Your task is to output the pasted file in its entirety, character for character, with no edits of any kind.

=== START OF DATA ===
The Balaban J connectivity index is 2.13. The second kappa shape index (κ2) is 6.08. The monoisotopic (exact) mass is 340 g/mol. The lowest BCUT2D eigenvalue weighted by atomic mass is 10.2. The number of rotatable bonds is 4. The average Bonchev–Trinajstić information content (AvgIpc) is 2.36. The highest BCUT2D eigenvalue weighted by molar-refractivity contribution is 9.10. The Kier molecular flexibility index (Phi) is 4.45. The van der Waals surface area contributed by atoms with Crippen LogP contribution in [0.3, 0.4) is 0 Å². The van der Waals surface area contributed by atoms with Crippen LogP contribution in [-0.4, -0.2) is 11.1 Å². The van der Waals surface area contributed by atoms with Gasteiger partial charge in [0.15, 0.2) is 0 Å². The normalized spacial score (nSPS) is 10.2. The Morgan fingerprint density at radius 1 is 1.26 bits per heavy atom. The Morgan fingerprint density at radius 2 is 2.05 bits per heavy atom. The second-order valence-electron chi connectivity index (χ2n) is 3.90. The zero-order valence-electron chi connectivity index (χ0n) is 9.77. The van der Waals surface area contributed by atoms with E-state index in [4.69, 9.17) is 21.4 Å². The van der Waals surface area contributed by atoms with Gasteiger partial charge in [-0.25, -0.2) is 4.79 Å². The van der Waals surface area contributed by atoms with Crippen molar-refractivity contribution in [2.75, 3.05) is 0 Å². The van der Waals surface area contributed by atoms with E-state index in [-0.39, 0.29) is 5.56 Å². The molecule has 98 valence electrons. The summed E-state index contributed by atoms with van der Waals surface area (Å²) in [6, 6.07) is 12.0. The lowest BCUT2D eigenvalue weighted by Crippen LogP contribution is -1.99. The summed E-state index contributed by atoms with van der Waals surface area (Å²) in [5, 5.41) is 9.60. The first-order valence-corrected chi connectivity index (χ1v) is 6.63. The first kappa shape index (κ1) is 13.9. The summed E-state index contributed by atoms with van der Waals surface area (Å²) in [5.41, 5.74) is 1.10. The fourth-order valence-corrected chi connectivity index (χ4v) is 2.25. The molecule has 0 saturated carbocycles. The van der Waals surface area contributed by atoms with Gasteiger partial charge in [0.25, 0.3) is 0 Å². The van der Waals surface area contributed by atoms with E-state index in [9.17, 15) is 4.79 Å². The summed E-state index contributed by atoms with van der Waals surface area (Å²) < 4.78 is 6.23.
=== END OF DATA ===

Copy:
The Balaban J connectivity index is 2.13. The second kappa shape index (κ2) is 6.08. The monoisotopic (exact) mass is 340 g/mol. The lowest BCUT2D eigenvalue weighted by atomic mass is 10.2. The number of rotatable bonds is 4. The average Bonchev–Trinajstić information content (AvgIpc) is 2.36. The highest BCUT2D eigenvalue weighted by molar-refractivity contribution is 9.10. The Kier molecular flexibility index (Phi) is 4.45. The van der Waals surface area contributed by atoms with Crippen LogP contribution in [0.3, 0.4) is 0 Å². The van der Waals surface area contributed by atoms with Crippen LogP contribution in [-0.4, -0.2) is 11.1 Å². The van der Waals surface area contributed by atoms with Gasteiger partial charge in [0.15, 0.2) is 0 Å². The normalized spacial score (nSPS) is 10.2. The Morgan fingerprint density at radius 1 is 1.26 bits per heavy atom. The Morgan fingerprint density at radius 2 is 2.05 bits per heavy atom. The second-order valence-electron chi connectivity index (χ2n) is 3.90. The zero-order valence-electron chi connectivity index (χ0n) is 9.77. The van der Waals surface area contributed by atoms with E-state index in [4.69, 9.17) is 21.4 Å². The van der Waals surface area contributed by atoms with Gasteiger partial charge in [-0.25, -0.2) is 4.79 Å². The van der Waals surface area contributed by atoms with Crippen molar-refractivity contribution in [2.75, 3.05) is 0 Å². The van der Waals surface area contributed by atoms with E-state index in [-0.39, 0.29) is 5.56 Å². The molecule has 98 valence electrons. The summed E-state index contributed by atoms with van der Waals surface area (Å²) in [6, 6.07) is 12.0. The lowest BCUT2D eigenvalue weighted by Crippen LogP contribution is -1.99. The summed E-state index contributed by atoms with van der Waals surface area (Å²) in [5, 5.41) is 9.60. The first-order valence-corrected chi connectivity index (χ1v) is 6.63. The first kappa shape index (κ1) is 13.9. The summed E-state index contributed by atoms with van der Waals surface area (Å²) in [5.41, 5.74) is 1.10. The fourth-order valence-corrected chi connectivity index (χ4v) is 2.25. The molecule has 0 saturated carbocycles. The van der Waals surface area contributed by atoms with Gasteiger partial charge in [0.25, 0.3) is 0 Å². The van der Waals surface area contributed by atoms with E-state index in [9.17, 15) is 4.79 Å². The summed E-state index contributed by atoms with van der Waals surface area (Å²) < 4.78 is 6.23.